A single working mother has three kids and a widowed, senile mother to care for. A group of elderly lesbians recall life in the closet in 1950s and 1960s Vienna. A successful young model probes the dark underbelly of fashion modeling.
Theses are just some of the women audiences will encounter on the silver screen at the Women Make Waves Film Festival (女性影展), now in its 17th year.
This year’s edition focuses on images of women’s bodies, coming-of-age experiences and motherhood.
The films in the festival’s My Body My Power section examine how the female body is regulated and victimized. Picture Me, by former American model Sara Ziff, is an expose of fashion modeling in which Ziff’s friends speak candidly about issues including sexual harassment and anorexia.
Initially hired by a pharmaceutical company to edit erotic videos for a trial of a drug designed to increase sexual arousal in women, director Liz Canner spent nine years making Orgasm Inc, which takes a humorous look at how female pleasure, illness and desire are defined and medicalized.
The Queer section is more jovial than usual, screening buoyant films like The Topp Twins: Untouchable Girls, an award-winning documentary about lesbian twins Lynda and Jools Topp, two well-loved New Zealand entertainers. The movie reveals the multiple roles the Topp twins play in real life: dairy farmers, comediennes, lesbians and political activists.
Festival highlights include Mother’s Way, Daughter’s Choice and Later We Care, which examine the frustration, jealousy and love that defines relationships between female relatives, and Of Monsters and Skirts, which through archival footage, interviews and home movies brings to life the personal histories of female political prisoners in Franco’s Spain.
WHAT: The 17th Women Make Waves Film Festival 2010 (2010第十七屆女性影展)
WHEN: Today through Oct. 17
WHERE: Shin Kong Cineplex, Taipei (台北新光影城), 4F and 5F, 36 Xining S Rd, Taipei City (台北市西寧南路36號4-5樓)
TICKETS: NT$160 for weekday matinee screenings, NT$200 for weekday evening and weekend screenings, available through 7-Eleven ibon kiosks, NTCH ticket outlets and at www.artsticket.com.tw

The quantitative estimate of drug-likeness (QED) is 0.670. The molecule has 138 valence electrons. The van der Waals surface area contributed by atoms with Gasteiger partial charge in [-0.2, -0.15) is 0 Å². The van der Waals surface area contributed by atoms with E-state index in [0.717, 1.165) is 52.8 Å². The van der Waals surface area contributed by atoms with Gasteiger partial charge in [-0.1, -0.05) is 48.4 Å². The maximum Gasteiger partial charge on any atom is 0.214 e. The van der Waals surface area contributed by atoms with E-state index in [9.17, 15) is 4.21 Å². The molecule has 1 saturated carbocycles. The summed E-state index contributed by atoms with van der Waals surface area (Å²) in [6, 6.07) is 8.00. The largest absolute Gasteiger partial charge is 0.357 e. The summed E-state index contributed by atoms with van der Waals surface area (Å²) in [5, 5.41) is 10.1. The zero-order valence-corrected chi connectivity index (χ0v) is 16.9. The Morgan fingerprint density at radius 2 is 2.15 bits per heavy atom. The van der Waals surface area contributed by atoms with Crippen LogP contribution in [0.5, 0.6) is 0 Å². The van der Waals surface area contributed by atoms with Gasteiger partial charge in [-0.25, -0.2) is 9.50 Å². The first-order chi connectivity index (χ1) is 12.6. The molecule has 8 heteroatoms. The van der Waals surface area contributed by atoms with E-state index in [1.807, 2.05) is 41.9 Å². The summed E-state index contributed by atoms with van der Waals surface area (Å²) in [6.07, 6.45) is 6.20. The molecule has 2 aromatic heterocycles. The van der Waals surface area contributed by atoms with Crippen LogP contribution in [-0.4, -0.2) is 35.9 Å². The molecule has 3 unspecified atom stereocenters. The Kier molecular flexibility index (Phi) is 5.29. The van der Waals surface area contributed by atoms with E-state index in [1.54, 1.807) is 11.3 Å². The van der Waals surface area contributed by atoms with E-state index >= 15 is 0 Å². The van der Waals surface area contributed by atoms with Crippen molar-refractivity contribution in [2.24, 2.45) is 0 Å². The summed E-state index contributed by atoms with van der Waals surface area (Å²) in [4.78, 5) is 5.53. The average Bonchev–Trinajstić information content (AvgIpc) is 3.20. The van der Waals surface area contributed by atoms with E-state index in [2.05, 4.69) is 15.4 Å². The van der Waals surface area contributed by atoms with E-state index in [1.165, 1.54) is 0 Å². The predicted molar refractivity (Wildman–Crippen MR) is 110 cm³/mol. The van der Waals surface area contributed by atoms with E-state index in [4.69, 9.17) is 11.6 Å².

ON THE NET: www.wmw.com.tw
Directors Julia Solomonoff and Kasia Roslaniec will attend the festival. The former’s The Last Summer of the Boyita, an Argentinean drama about the close friendship between a local farm boy and young daughter of a physician, and the latter’s well-scripted Mall Girls, which tells a sober and emotionally disturbing story about high school girls exchanging sexual favors for luxury goods, will be screened.
Taiwanese productions in the lineup include Nothing to Do With Love (與愛無關) by seasoned documentary filmmaker Kuo Shiao-yun (郭笑芸), which turns the spotlight on the role of male aggressors in cases of domestic violence by following four unhappily married men.
Compared to the forceful works of veteran female directors such as Kuo and Yen Lan-chuan (顏蘭權), the work of younger female filmmakers offers no surprises this year. A concern for minorities seems to be the order of the day.
“Film festivals serve as a platform to examine the quality of new films coming out in recent years,” festival director Azed Yu (游婷敬) said. “It worries me that many young documentary filmmakers are limiting themselves by telling stories about people with disabilities in an unimaginative way. I see no self-reflection, power or edginess in these works.”
The festival’s opening party, featuring performances by Bounce Girlz, P!SCO and Kuei Chiu Kuei Chan (鬼丘鬼鏟), takes place at The Wall (這牆) tomorrow beginning at 8pm. Tickets cost NT$400 at the door, which includes one drink.
Women Make Waves tours the country from Oct. 18 to Dec. 31. For more information, visit